Seen That? Watch This: House of the Dragon and the greatest movie dragons

Seen That? Watch This is a weekly column from critic Luke Buckmaster, taking a new release and matching it to comparable works. This week, it’s House of the Dragon and the all-time greatest movie dragons.

Ask Game of Thrones fans to name their favourite part of the show and many would say dragons—a more socially acceptable response than “gratuitous nudity and violence”. It seemed obvious from the outset that House of the Dragonbased a couple of centuries before GoT—was created to capitalize on the evergreen appeal of these mythical flying pyromaniacs. After all, “dragon” is in the title, and the series doesn’t pussyfoot around in delivering glimpses of high-octane, wing-flapping spectacle.

At the start of episode one, Princess Rhaenyra (Emma D’Arcy) pilots a dragon through cinematic location-establishing shots presenting King’s Landing, painted in that grand fantasy aesthetic that screams “this cost a fortune”. After Rhaenyra demounts the creature, her mother asks her to take a bath—because “you stink of dragon”. That may be true of the princess, but many will form the view, as I have, that the show itself doesn’t stink enough of dragon.

The script is stuffed full of power-wrangling and there is much yakkety yak about allegiances, heirs, bloodlines, and other royal matters. The actors tend to speak with the same kind of monarchical tone and even modulation, producing the verbal equivalent of background music.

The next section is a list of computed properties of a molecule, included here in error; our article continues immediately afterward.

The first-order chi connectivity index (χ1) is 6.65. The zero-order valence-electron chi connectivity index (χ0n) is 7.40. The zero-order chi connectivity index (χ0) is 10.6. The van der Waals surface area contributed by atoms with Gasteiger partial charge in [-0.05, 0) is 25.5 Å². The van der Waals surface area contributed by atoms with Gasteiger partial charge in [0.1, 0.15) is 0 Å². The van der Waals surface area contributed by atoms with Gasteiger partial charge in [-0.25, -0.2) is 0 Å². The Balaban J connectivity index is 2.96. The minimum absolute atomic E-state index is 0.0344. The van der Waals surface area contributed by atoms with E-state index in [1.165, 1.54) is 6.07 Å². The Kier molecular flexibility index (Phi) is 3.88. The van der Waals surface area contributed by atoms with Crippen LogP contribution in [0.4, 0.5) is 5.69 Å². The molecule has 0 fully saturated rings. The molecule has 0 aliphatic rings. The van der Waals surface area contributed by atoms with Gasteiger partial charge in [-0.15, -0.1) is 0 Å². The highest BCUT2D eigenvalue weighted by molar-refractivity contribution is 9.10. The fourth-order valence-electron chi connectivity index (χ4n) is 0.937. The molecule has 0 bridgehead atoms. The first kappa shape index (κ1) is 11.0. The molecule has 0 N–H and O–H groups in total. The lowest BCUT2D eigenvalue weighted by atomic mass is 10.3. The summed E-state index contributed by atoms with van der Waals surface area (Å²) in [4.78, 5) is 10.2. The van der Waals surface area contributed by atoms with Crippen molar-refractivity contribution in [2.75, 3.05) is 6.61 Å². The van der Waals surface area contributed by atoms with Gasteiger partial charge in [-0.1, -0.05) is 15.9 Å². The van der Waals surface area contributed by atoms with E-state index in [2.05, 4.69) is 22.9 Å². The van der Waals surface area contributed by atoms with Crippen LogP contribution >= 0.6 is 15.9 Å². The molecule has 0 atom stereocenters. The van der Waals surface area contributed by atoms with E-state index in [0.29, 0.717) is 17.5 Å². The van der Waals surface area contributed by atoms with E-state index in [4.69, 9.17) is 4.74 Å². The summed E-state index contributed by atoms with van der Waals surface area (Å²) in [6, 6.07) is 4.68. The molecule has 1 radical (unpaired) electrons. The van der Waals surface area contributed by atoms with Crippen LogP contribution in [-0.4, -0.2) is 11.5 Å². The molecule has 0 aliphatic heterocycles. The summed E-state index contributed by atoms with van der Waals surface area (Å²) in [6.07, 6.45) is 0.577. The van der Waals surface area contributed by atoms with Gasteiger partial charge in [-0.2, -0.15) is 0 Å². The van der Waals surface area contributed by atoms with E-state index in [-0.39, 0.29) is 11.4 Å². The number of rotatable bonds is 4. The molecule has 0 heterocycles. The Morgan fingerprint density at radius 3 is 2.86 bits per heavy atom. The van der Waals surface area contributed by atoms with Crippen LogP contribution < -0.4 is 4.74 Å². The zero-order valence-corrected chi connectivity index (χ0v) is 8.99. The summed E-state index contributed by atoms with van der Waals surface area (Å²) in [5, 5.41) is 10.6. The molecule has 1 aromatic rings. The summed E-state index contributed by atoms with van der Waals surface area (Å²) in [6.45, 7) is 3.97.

It doesn’t take long for the series to feel safe in its world-building, never taking risks to retain the viewer’s attention—as if paralysed by its own grandeur. During the many flat bits, I wondered: what makes a good dragon? And which are the all-time greatest dragons from movies? Here’s three.

The Hobbit: The Battle of the Five Armies (2014)

Given The Hobbit was adapted by Peter Jackson, who is not exactly known for narrative economy, it takes approximately 27 hours before we meet the famous titular dragon in The Desolation of Smaug. This very bitter, very crotchety character doesn’t get out much and is a living testament to the phrase “money doesn’t buy happiness”. Smaug literally sleeps on a pile of loot, presumably spending his time mentally rehearsing lines he’ll deliver when fortune seekers come a-knockin’.

Indeed, old mate Smaugo has plenty to say when Bilbo Baggins (Martin Freeman) enters his lair after the aforementioned 27-hour wait. But a superior scene takes place at the beginning of the final Hobbit film, The Battle of the Five Armies. Smaug leaves his Scrooge McDuck-esque lair and attacks Laketown: a small, crammed community erected on wooden pillars. This moment is pure carnage and spectacle, the swooshing fiend going on a fire-breathing, town-destroying rampage.